County Manager Bonnie Hammersley proposed a $230.6 million budget Tuesday for next year’s county operations and construction projects.
The proposed budget would be a $4 million, or 1.8 percent, increase over the current budget, but it would not increase the existing tax rate of 87.8 cents per $100 in property value. The owner of a $300,000 home would pay $2,634 in county property taxes next year.
The draft budget also uses $9.8 million from the county’s fund balance, or savings.
County employees would receive a 2 percent raise, and while they would not see their medical insurance costs go up next year, the cost of family dental coverage is expected to grow by $10 a month, Hammersley said.
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The Orange County commissioners will hold a public hearing on the proposed budget (nando.com/1aq) Thursday, May 28, at the Southern Human Services Center in Chapel Hill. The commissioners could vote to approve the budget June 16.
Hammersley said revenues are growing slowly but look promising. The projection for next year is a 1 percent growth in property tax revenues and 3 percent growth in sales tax revenues.
The county was able to use existing money to create 18 more full-time positions, she said, including three Orange Public Transportation bus drivers, a jail alternatives officer and court liaison for the Sheriff’s Office and five Solid Waste positions.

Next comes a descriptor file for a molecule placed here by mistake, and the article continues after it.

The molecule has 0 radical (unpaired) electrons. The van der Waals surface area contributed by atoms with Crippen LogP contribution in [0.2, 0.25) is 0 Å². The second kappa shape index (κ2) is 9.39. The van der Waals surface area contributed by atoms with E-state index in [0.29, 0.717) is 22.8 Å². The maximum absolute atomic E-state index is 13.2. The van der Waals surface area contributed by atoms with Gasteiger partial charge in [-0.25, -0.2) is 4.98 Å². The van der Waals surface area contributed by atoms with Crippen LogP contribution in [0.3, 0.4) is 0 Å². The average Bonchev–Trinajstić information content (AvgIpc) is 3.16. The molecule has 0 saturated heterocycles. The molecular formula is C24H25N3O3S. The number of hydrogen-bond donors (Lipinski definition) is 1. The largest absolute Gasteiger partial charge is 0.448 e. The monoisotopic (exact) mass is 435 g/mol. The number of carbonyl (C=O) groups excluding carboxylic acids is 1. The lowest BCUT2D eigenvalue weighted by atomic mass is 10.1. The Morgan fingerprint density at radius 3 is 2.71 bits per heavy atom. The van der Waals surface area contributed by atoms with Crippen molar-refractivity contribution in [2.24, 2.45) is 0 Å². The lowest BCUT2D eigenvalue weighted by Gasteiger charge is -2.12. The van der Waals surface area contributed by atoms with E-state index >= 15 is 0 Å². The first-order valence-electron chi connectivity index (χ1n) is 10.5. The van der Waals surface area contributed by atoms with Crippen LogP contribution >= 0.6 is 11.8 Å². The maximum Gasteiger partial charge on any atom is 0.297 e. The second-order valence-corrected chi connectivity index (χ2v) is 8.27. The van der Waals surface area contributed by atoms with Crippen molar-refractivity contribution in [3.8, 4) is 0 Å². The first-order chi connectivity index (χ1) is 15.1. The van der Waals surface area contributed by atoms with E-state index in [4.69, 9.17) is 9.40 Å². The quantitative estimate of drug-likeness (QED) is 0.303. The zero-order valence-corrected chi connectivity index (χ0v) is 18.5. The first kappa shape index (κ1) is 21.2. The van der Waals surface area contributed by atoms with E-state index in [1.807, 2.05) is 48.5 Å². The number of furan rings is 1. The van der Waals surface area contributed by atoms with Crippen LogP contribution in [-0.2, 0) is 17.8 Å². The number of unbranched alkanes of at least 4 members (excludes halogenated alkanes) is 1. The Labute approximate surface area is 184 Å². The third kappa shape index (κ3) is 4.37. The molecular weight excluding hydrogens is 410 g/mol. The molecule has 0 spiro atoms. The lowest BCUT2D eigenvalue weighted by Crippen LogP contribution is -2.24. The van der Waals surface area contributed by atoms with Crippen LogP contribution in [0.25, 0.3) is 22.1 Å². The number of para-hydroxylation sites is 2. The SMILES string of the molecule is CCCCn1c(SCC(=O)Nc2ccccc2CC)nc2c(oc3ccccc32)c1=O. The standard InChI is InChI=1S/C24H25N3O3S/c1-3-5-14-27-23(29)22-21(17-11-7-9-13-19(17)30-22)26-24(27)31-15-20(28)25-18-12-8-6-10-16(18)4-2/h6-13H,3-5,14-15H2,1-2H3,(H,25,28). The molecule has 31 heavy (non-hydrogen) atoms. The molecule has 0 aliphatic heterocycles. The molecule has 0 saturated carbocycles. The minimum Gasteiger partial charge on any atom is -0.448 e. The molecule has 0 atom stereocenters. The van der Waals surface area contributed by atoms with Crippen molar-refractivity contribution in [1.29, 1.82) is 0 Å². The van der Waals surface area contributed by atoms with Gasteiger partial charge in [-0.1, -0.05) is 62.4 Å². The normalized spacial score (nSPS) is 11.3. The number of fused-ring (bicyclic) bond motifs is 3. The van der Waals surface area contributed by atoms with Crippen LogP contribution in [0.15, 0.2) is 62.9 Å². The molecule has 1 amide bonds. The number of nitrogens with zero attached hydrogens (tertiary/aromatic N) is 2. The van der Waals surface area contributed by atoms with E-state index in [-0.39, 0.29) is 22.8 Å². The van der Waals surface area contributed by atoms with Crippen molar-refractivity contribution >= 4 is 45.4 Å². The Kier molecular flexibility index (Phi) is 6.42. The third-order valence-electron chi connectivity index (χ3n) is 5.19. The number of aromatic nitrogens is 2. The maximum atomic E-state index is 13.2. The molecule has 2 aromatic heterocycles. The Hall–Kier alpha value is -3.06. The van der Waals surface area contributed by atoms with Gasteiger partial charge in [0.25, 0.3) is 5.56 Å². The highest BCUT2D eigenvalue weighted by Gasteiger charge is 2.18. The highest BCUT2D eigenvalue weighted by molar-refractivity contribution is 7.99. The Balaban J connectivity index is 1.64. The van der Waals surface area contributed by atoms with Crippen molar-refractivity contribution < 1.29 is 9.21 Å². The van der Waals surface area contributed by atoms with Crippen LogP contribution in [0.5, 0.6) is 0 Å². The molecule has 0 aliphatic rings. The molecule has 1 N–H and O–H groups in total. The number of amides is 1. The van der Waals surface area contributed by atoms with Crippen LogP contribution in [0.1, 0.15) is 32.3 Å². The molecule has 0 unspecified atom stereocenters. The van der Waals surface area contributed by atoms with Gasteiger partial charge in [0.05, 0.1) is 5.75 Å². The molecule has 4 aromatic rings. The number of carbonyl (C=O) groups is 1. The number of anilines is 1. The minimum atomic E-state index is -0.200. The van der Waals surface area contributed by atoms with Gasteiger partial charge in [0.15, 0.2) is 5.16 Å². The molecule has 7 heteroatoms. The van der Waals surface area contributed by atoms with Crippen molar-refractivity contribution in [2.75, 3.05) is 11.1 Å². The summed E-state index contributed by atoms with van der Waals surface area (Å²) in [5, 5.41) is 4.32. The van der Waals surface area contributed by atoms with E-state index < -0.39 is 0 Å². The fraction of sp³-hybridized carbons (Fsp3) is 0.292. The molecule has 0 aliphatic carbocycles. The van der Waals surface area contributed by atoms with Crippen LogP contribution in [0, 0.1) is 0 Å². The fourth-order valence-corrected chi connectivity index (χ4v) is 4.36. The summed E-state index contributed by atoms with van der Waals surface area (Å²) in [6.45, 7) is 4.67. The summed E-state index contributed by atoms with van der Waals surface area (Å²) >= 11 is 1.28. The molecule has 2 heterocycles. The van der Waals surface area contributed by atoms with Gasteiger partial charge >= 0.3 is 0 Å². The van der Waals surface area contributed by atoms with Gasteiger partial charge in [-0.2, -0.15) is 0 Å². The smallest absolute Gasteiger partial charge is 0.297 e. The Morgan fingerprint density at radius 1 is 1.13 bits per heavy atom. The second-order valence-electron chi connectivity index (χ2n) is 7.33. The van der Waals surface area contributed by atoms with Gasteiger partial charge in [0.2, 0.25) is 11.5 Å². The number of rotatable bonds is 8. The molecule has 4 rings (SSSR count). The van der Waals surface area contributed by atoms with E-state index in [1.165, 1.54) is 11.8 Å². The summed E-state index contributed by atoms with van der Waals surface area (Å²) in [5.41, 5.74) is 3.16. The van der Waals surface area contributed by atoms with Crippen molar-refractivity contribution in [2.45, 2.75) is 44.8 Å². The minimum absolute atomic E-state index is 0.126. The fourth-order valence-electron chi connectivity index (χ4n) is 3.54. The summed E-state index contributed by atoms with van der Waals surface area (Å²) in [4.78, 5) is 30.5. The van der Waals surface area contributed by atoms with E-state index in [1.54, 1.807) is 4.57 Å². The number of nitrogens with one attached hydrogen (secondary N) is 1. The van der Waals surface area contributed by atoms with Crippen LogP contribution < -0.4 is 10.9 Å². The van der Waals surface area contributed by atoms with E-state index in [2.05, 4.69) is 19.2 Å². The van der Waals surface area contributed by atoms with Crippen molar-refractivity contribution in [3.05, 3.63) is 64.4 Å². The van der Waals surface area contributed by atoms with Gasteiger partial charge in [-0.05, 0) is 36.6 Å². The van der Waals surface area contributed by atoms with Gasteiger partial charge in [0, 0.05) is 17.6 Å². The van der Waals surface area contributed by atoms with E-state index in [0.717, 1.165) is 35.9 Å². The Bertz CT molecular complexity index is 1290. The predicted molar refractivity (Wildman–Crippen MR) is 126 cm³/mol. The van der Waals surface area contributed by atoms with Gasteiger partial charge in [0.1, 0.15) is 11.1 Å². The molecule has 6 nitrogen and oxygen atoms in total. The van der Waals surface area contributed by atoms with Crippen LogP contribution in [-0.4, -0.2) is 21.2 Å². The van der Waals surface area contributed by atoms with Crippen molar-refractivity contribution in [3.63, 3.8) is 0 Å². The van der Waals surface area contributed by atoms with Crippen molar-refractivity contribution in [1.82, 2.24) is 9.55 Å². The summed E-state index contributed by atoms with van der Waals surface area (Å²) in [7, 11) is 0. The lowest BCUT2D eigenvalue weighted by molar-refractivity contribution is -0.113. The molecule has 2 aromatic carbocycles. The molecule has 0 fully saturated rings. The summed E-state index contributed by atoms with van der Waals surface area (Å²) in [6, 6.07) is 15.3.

The largest funding increase is about $1 million allocated to education, Hammersley said, or a roughly 1 percent increase for each district.
That’s equal to an $81 increase in per student spending that the Orange County Schools had requested. While the Chapel Hill-Carrboro City Schools could see the same increase, the district had asked for $302 more per student.
The county schools would receive $28.5 million toward operations. The Chapel Hill-Carrboro Schools would receive roughly $44.7 million.
The districts also get money from the state and, in Chapel Hill-Carrboro, the city schools district tax.
The existing district tax rate – 20.84 cents per $100 of assessed property value – could provide city schools with roughly $22 million next year, officials said. The Chapel Hill-Carrboro School Board has authorized the commissioners to add up to 3 cents to the tax rate, if needed.
Residents who live in the county district do not pay a schools tax.
Hammersley noted that this budget also begins phasing in full funding for charter school students over the next two years.
The county has capped charter school funding at 117 Chapel Hill-Carrboro students and 254 county students in previous years, she said, but the state requires districts to fund charter students at the same level as public school students.
There are now 217 Chapel Hill-Carrboro charter students and 475 county charter students, Hammersley said.
“Right now, what’s happening is, we’re not fully funding it,” she said, “but the money that’s going to the schools, they have to use to fund that.”
The Orange County Board of Commissioners will hold a public hearing to discuss the proposed 2015-16 budget at 7 p.m. Thursday, May 28, in the Southern Human Services Center, 2501 Homestead Road in Chapel Hill.